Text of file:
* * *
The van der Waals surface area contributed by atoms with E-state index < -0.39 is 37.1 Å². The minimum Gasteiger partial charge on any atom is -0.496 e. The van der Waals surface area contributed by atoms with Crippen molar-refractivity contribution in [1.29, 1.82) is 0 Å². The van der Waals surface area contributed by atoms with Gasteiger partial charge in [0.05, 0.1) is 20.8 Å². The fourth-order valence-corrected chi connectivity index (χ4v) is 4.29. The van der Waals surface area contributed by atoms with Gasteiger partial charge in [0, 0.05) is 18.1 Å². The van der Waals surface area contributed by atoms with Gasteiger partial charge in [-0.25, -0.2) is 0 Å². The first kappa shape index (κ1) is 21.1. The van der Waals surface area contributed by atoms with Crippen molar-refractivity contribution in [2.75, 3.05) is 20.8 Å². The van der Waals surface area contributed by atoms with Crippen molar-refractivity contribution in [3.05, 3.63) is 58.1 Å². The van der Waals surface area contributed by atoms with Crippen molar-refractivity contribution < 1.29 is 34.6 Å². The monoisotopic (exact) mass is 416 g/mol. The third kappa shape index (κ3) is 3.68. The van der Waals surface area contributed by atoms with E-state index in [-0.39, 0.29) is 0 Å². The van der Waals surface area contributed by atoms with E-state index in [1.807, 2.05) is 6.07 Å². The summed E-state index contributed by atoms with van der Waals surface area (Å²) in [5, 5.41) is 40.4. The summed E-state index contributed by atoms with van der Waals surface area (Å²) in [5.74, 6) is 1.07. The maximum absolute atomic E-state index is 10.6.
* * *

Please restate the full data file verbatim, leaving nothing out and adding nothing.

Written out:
The van der Waals surface area contributed by atoms with E-state index < -0.39 is 37.1 Å². The minimum Gasteiger partial charge on any atom is -0.496 e. The van der Waals surface area contributed by atoms with Crippen molar-refractivity contribution in [1.29, 1.82) is 0 Å². The van der Waals surface area contributed by atoms with Gasteiger partial charge in [0.05, 0.1) is 20.8 Å². The fourth-order valence-corrected chi connectivity index (χ4v) is 4.29. The van der Waals surface area contributed by atoms with Gasteiger partial charge in [0, 0.05) is 18.1 Å². The van der Waals surface area contributed by atoms with Gasteiger partial charge in [-0.25, -0.2) is 0 Å². The first kappa shape index (κ1) is 21.1. The van der Waals surface area contributed by atoms with Crippen molar-refractivity contribution in [2.75, 3.05) is 20.8 Å². The van der Waals surface area contributed by atoms with Crippen molar-refractivity contribution in [3.05, 3.63) is 58.1 Å². The van der Waals surface area contributed by atoms with Crippen molar-refractivity contribution < 1.29 is 34.6 Å². The monoisotopic (exact) mass is 416 g/mol. The third kappa shape index (κ3) is 3.68. The van der Waals surface area contributed by atoms with E-state index in [-0.39, 0.29) is 0 Å². The van der Waals surface area contributed by atoms with E-state index in [1.807, 2.05) is 6.07 Å². The summed E-state index contributed by atoms with van der Waals surface area (Å²) in [5, 5.41) is 40.4. The summed E-state index contributed by atoms with van der Waals surface area (Å²) in [5.74, 6) is 1.07. The maximum absolute atomic E-state index is 10.6.